Presentation on theme: "PR 3310 Principles of Public Relations Wednesday, 6/3/09."— Presentation transcript:
PR 3310 Principles of Public Relations Wednesday, 6/3/09
Class Objectives Lecture A little bit a marketing terminology Ch. 5, Qualitative research Homework assignment Ex. 2 due tomorrow Read chapter 5, page in book NOTE: my Tech is (send all notes to this from now
What’s in the news today? WHO is considering raising the level of the H1N1 flu (swine flu) to 6 or a global pandemic x.html x.html The WHO’s Assistant Director General says that raising the level does not indicate the severity of the disease, only the spread of it Fear is that raising the level to the highest will cause economic diaster Fact is that more people die of the “regular” flu each year than have died of the swine flu From the CDC: 36,000 Americans die on average per year from the complications of flu. Deaths from swine flu so far= 117 from 64 countries Take a look at the definitions html, phase 5 is only for 2 countries, phase 6 is for 3? html
Some terminology Target audience A specified audience for which an advertising message is designed Targeting a specific market does not mean that you have to exclude people that do not fit your criteria from buying from you. Rather, you focus your marketing dollars and brand message on a specific market that is more likely to buy from you than other markets.
Demographics Many, if not most, marketers define their target audiences in demographic terms Information describing and segmenting a population in terms of age, gender, income, educational level, marital status, occupation, ethnic background e.g. Single Caucasian males, years of age, high school graduates, working part-time Although not PC, stereotyping does occur here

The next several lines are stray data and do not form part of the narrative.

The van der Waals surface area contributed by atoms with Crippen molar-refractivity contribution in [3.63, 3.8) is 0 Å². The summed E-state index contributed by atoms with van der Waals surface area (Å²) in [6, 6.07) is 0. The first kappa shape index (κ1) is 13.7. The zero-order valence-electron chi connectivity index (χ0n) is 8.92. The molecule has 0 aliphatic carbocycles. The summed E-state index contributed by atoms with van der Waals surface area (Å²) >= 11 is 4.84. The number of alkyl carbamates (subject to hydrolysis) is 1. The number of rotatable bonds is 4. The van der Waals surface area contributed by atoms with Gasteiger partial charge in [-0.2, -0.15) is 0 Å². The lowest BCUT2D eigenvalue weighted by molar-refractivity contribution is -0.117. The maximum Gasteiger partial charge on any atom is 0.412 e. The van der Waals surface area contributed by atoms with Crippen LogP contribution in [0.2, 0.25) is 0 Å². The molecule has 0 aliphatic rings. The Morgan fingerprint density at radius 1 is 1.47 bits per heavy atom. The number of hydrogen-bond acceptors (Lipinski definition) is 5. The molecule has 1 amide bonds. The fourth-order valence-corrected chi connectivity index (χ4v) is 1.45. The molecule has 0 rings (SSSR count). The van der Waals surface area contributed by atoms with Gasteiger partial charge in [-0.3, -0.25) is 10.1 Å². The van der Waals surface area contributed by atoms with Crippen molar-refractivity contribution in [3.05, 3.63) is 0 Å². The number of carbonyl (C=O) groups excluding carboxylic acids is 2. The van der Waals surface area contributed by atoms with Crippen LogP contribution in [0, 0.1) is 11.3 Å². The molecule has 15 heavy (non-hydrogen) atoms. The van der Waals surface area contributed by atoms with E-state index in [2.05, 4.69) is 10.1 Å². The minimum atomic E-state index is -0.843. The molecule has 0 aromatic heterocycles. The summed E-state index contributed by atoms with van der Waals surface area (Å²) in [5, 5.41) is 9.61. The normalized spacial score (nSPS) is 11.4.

Psychographics Another way to define your target audience; are more personal characteristics of a person including: Personality Attitudes Values Interests/hobbies Lifestyles Behavior Determine how your product or service will fit into your target’s lifestyle. How and when will they use the product? What features are most appealing to them? What media do they turn to for information? Do they read the newspaper, search online or attend particular events?
How do I find out who my target audience is? Research! Try searching online for research others have done on your target audience. Search for magazine articles and blogs that talk about or to your target audience. Search for blogs and forums where people in your target market communicate their opinions. Look for survey results, or consider conducting a survey of your own. Ask your current customers for feedback. Free demographics data and studies at Pew Internet, Scarborough, Arbitron, U.S. Census BureauPew Internet ScarboroughArbitronU.S. Census Bureau Called secondary data analysis
Again, why should I define who my target market is? Once you know who you are targeting, it is much easier to figure out… …Which media you can use to reach them …What marketing messages will work with them. Save $$ and get a better return on investment E.g. Instead of sending direct mail to everyone in your zipcode, you can send only to those who fit your criteria.